Zero dark dirty

Apr
15
2015
by
Lynne McTaggart
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In 1992, Armed police and Federal Drug Administration (FDA) officials burst into the offices of nutritional pioneer Dr. Jonathan Wright in Seattle Washington, guns drawn, and seized more than a hundred thousand dollars of computers, medical records and nutritional supplements. The reason for the raid was mystifying; there had been no patient complaints against him. His crime? Treating patients with vitamins.

In 1992, Armed police and Federal Drug Administration (FDA) officials burst into the offices of nutritional pioneer Dr. Jonathan Wright in Seattle Washington, guns drawn, and seized more than a hundred thousand dollars of computers, medical records and nutritional supplements. The reason for the raid was mystifying; there had been no patient complaints against him. His crime? Treating patients with vitamins.

Although no charges were ever filed against him, Wright never got his seized property back. As health writer Dr. Julian Whittaker wrote, it was a wonder he didn’t go out of business.

Although the FDA has carried out more than 25 such ‘vitamin raids’ since that time, Britain has now enthusiastically entered the fray with similar commando-style attacks on natural medicine.

As I mentioned in these pages before, on 3 February of this year, 10 investigators from the Medicine and Healthcare products Regulatory Agency (MHRA) arrived unannounced at the new laboratory of Immune Biotech in Milton, Cambridgeshire, four of them wearing bullet-proof vests, and in front of the two terrified female scientists, confiscated 10,000 vials of the naturally occurring glycoprotein called GcMAF before closing down the facility.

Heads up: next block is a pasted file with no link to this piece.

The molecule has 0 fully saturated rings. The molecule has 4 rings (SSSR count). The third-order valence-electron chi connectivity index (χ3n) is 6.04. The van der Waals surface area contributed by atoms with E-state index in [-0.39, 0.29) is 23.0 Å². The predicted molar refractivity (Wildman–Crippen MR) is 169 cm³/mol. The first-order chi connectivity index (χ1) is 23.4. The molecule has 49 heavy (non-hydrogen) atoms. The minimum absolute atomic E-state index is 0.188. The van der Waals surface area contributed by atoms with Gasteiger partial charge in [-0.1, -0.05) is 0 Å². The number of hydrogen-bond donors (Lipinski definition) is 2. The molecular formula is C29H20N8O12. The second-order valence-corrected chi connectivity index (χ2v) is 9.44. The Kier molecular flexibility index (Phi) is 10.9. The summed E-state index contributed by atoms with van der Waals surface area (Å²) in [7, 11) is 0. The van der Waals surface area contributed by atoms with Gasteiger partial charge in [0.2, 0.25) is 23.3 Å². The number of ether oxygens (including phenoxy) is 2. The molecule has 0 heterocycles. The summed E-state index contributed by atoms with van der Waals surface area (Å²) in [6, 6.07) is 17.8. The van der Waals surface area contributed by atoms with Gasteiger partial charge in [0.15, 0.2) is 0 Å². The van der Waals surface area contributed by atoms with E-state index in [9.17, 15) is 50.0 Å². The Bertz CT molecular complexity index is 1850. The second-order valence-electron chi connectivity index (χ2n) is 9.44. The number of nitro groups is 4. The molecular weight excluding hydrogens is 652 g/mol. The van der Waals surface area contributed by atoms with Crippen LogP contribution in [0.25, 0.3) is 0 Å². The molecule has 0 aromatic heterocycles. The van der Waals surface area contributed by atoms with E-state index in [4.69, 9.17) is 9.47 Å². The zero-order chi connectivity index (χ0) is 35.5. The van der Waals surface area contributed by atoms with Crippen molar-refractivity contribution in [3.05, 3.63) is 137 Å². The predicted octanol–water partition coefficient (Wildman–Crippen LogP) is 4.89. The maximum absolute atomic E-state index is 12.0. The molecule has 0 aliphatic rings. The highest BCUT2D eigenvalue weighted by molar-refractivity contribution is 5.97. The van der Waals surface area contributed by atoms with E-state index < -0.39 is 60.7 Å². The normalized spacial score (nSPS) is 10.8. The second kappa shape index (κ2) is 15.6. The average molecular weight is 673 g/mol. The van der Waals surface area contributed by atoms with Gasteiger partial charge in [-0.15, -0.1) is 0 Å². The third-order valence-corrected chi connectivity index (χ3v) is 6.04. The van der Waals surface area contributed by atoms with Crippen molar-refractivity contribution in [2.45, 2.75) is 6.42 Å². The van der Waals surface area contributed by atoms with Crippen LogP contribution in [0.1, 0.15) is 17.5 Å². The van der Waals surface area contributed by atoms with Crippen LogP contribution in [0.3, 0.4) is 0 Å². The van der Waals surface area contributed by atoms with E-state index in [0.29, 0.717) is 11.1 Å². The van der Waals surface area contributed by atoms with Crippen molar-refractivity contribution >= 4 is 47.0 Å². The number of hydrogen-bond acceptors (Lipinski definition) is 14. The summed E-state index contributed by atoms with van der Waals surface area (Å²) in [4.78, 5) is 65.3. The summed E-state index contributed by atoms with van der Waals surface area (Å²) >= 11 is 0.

Here’s the rest of the story.

MHRA issued a statement on its website justifying its draconian measures, claiming that the production site did not meet Good Manufacturing Practice (GMP) standards. As Gerald Heddell, MHRA Director of Inspection, Enforcement and Standards announced, in justifying the Navy SEAL-like tactics, “These products may pose a significant risk to people’s health. Not only were the manufacturing conditions unacceptable but the originating material was not suitable for human use.”

Not a medicine

The confiscated goods are not officially a ‘medicine’, but a glycoprotein, produced naturally by the body.

According to David Noakes, Immuno Biotech’s CEO, all the claims about their production process are invalid because the 10,000 vials were in fact produced elsewhere. Immune Biotech had just moved laboratories over Christmas, he says, into a larger facility meant to house research and production of the product, built to better standards than their previous one.

“Although the manufacturing equipment and all existing stock had been moved and stored, it was a shell of a building which we were converting,” he says.

Builders had not finishing transforming the facility, which had been offices, into a laboratory. Furthermore, the laboratory’s chief scientist Rod Smith had had a heart attack during Christmas and was still at home recuperating. No manufacture could proceed without him.

The MHRA originally referred to the facility as a ‘makeshift lab’ and the scientists are as ‘hobbyists with a degree in real ale brewing’.

The laboratory where the vials were actually produced was in fact a purpose built campus of laboratories in Cambridge’s Innovation Science Park, says Noakes, and the chief scientist Rod Smith is a biochemical scientist with a PhD.

Marco Ruggiero, the Italian doctor who discovered the importance of this glycoprotein and cancer, is a microbiologist once hired by the US’s National Institutes of Health to investigate the cause of AIDS and treatment of cancer.

The only reason he does not have GMP certificates, he says, is cost – it costs some £5 million to get such a license, he says. ‘Every batch is checked by Wickham Laboratories using rigorous tests for sterility. There are nine tests carried out on every batch,” says Noakes.